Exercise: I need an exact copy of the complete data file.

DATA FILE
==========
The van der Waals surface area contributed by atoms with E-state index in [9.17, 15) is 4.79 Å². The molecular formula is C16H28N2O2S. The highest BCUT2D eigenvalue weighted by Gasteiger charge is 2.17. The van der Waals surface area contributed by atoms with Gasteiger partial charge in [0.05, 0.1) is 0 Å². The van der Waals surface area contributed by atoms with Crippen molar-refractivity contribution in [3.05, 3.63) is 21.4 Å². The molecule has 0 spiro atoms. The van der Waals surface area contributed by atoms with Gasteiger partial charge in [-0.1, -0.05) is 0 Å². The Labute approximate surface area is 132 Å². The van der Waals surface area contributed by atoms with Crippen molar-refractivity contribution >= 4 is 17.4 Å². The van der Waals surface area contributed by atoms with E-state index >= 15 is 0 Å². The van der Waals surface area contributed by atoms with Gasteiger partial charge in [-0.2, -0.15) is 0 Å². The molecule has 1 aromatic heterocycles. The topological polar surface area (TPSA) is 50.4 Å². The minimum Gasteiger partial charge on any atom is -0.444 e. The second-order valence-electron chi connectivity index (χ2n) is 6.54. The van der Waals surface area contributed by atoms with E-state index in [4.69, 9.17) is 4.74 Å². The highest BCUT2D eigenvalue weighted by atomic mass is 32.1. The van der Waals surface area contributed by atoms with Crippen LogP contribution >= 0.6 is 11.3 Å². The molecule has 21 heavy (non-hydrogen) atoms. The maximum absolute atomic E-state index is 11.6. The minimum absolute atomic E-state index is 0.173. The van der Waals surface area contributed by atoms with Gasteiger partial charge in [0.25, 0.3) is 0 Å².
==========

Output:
The van der Waals surface area contributed by atoms with E-state index in [9.17, 15) is 4.79 Å². The molecular formula is C16H28N2O2S. The highest BCUT2D eigenvalue weighted by Gasteiger charge is 2.17. The van der Waals surface area contributed by atoms with Gasteiger partial charge in [0.05, 0.1) is 0 Å². The van der Waals surface area contributed by atoms with Crippen molar-refractivity contribution in [3.05, 3.63) is 21.4 Å². The molecule has 0 spiro atoms. The van der Waals surface area contributed by atoms with Gasteiger partial charge in [-0.1, -0.05) is 0 Å². The Labute approximate surface area is 132 Å². The van der Waals surface area contributed by atoms with Crippen molar-refractivity contribution >= 4 is 17.4 Å². The van der Waals surface area contributed by atoms with E-state index >= 15 is 0 Å². The van der Waals surface area contributed by atoms with Gasteiger partial charge in [-0.2, -0.15) is 0 Å². The molecule has 1 aromatic heterocycles. The topological polar surface area (TPSA) is 50.4 Å². The minimum Gasteiger partial charge on any atom is -0.444 e. The second-order valence-electron chi connectivity index (χ2n) is 6.54. The van der Waals surface area contributed by atoms with E-state index in [4.69, 9.17) is 4.74 Å². The highest BCUT2D eigenvalue weighted by atomic mass is 32.1. The van der Waals surface area contributed by atoms with Crippen LogP contribution >= 0.6 is 11.3 Å². The molecule has 21 heavy (non-hydrogen) atoms. The maximum absolute atomic E-state index is 11.6. The minimum absolute atomic E-state index is 0.173. The van der Waals surface area contributed by atoms with Gasteiger partial charge in [0.25, 0.3) is 0 Å².